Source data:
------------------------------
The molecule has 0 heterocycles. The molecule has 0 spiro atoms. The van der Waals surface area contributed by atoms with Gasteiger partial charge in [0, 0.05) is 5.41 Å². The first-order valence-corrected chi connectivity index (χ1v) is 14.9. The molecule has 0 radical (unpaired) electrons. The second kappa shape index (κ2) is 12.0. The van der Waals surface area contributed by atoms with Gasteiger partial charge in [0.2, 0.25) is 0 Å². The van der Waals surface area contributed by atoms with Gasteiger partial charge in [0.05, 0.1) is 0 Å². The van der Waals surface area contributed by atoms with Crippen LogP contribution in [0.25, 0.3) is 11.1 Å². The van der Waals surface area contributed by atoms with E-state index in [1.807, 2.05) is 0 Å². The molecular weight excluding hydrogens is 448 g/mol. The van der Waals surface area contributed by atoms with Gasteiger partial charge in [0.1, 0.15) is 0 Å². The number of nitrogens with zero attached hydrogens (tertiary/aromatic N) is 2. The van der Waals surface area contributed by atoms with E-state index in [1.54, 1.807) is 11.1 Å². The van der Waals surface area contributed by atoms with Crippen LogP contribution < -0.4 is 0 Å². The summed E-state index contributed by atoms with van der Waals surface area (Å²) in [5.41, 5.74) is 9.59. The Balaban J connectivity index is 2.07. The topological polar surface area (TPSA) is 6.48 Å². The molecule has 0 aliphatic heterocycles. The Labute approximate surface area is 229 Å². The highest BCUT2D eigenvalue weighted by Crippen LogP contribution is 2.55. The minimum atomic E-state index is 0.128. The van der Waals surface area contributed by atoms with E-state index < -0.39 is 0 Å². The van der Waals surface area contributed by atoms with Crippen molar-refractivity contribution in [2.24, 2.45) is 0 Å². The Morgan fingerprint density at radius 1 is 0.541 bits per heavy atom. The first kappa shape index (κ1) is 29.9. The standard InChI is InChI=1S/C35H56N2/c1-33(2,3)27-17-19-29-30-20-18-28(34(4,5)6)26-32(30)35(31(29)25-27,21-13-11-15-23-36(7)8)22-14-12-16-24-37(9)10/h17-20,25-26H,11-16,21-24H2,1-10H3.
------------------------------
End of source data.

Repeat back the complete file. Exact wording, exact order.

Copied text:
The molecule has 0 heterocycles. The molecule has 0 spiro atoms. The van der Waals surface area contributed by atoms with Gasteiger partial charge in [0, 0.05) is 5.41 Å². The first-order valence-corrected chi connectivity index (χ1v) is 14.9. The molecule has 0 radical (unpaired) electrons. The second kappa shape index (κ2) is 12.0. The van der Waals surface area contributed by atoms with Gasteiger partial charge in [0.2, 0.25) is 0 Å². The van der Waals surface area contributed by atoms with Gasteiger partial charge in [0.05, 0.1) is 0 Å². The van der Waals surface area contributed by atoms with Crippen LogP contribution in [0.25, 0.3) is 11.1 Å². The van der Waals surface area contributed by atoms with E-state index in [1.807, 2.05) is 0 Å². The molecular weight excluding hydrogens is 448 g/mol. The van der Waals surface area contributed by atoms with Gasteiger partial charge in [0.1, 0.15) is 0 Å². The number of nitrogens with zero attached hydrogens (tertiary/aromatic N) is 2. The van der Waals surface area contributed by atoms with E-state index in [1.54, 1.807) is 11.1 Å². The van der Waals surface area contributed by atoms with Crippen LogP contribution < -0.4 is 0 Å². The summed E-state index contributed by atoms with van der Waals surface area (Å²) in [5.41, 5.74) is 9.59. The Balaban J connectivity index is 2.07. The topological polar surface area (TPSA) is 6.48 Å². The molecule has 0 aliphatic heterocycles. The Labute approximate surface area is 229 Å². The highest BCUT2D eigenvalue weighted by Crippen LogP contribution is 2.55. The minimum atomic E-state index is 0.128. The van der Waals surface area contributed by atoms with E-state index < -0.39 is 0 Å². The van der Waals surface area contributed by atoms with Crippen molar-refractivity contribution in [2.24, 2.45) is 0 Å². The Morgan fingerprint density at radius 1 is 0.541 bits per heavy atom. The first kappa shape index (κ1) is 29.9. The standard InChI is InChI=1S/C35H56N2/c1-33(2,3)27-17-19-29-30-20-18-28(34(4,5)6)26-32(30)35(31(29)25-27,21-13-11-15-23-36(7)8)22-14-12-16-24-37(9)10/h17-20,25-26H,11-16,21-24H2,1-10H3.